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The Economic Effects of the Trans-Pacific Partnership: New Estimates

Author

Listed:
  • Peter A. Petri

    (Peterson Institute for International Economics)

  • Michael G. Plummer

    (Johns Hopkins University)

Abstract

This Working Paper estimates the effects of the Trans-Pacific Partnership (TPP) using a comprehensive, quantitative trade model, updating results reported in Petri, Plummer, and Zhai (2012) with recent data and information from the agreement. The new estimates suggest that the TPP will increase annual real incomes in the United States by $131 billion, or 0.5 percent of GDP, and annual exports by $357 billion, or 9.1 percent of exports, over baseline projections by 2030, when the agreement is nearly fully implemented. Annual income gains by 2030 will be $492 billion for the world. While the United States will be the largest beneficiary of the TPP in absolute terms, the agreement will generate substantial gains for Japan, Malaysia, and Vietnam as well, and solid benefits for other members. The agreement will raise US wages but is not projected to change US employment levels; it will slightly increase "job churn" (movements of jobs between firms) and impose adjustment costs on some workers.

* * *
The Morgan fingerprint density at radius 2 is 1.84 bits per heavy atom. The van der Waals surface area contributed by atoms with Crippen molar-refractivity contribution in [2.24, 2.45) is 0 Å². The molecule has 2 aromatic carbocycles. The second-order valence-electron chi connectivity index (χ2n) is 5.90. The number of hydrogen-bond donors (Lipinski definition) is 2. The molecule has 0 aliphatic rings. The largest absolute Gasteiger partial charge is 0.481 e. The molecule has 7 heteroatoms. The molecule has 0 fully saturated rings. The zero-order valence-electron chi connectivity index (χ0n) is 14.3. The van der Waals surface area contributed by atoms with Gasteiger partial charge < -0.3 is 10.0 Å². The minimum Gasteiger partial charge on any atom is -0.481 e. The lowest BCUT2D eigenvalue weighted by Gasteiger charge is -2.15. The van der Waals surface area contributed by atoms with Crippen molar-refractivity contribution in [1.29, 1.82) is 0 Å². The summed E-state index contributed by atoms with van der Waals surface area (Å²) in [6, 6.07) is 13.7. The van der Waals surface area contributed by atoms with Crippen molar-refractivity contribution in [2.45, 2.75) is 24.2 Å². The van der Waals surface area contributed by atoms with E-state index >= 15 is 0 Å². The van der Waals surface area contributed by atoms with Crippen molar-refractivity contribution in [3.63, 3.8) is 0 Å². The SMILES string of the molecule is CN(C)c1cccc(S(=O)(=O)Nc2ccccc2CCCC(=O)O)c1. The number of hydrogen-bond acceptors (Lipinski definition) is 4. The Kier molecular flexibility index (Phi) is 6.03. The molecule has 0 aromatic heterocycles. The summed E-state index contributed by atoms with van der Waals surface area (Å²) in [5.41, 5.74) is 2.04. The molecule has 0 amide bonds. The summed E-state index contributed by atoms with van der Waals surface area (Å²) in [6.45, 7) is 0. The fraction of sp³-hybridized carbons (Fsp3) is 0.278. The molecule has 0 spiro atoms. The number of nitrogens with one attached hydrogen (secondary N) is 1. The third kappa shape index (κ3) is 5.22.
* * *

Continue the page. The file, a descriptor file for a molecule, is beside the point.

Suggested Citation

  • Peter A. Petri & Michael G. Plummer, 2016. "The Economic Effects of the Trans-Pacific Partnership: New Estimates," Working Paper Series WP16-2, Peterson Institute for International Economics.
  • Handle: RePEc:iie:wpaper:wp16-2
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    Cited by:

    1. Kose,Ayhan & Ohnsorge,Franziska Lieselotte & Ye,Lei Sandy & Islamaj,Ergys, 2017. "Weakness in investment growth : causes, implications and policy responses," Policy Research Working Paper Series 7990, The World Bank.
    2. Mohammad Masudur Rahman & Chanwahn Kim & Prabir De, 2020. "Indo-Pacific cooperation: what do trade simulations indicate?," Journal of Economic Structures, Springer;Pan-Pacific Association of Input-Output Studies (PAPAIOS), vol. 9(1), pages 1-17, December.
    3. Kamal Halili Hassan & Muhammad Faliq Abd Razak & Rohaida Nordin & Rohani Abdul Rahim, 2018. "Malaysia with the Trans-Pacific Partnership Agreement: Aftermath of the United States Withdrawal From the TPPA," International Journal of Asian Social Science, Asian Economic and Social Society, vol. 8(10), pages 868-880, October.
    4. Dan Ciuriak & Ali Dadkhah & Jingliang Xiao, 2016. "Better in than Out? Canada and the Trans-Pacific Partnership," e-briefs 236, C.D. Howe Institute.
    5. Dean Baker & David Rosnick, 2016. "Trade and Jobs: Can We Trust the Models?," CEPR Reports and Issue Briefs 2016-05, Center for Economic and Policy Research (CEPR).
    6. Latorre, María C. & Yonezawa, Hidemichi, 2018. "Stopped TTIP? Its potential impact on the world and the role of neglected FDI," Economic Modelling, Elsevier, vol. 71(C), pages 99-120.
    7. World Bank Group, 2017. "Global Economic Prospects, January 2017," World Bank Publications, The World Bank, number 25823.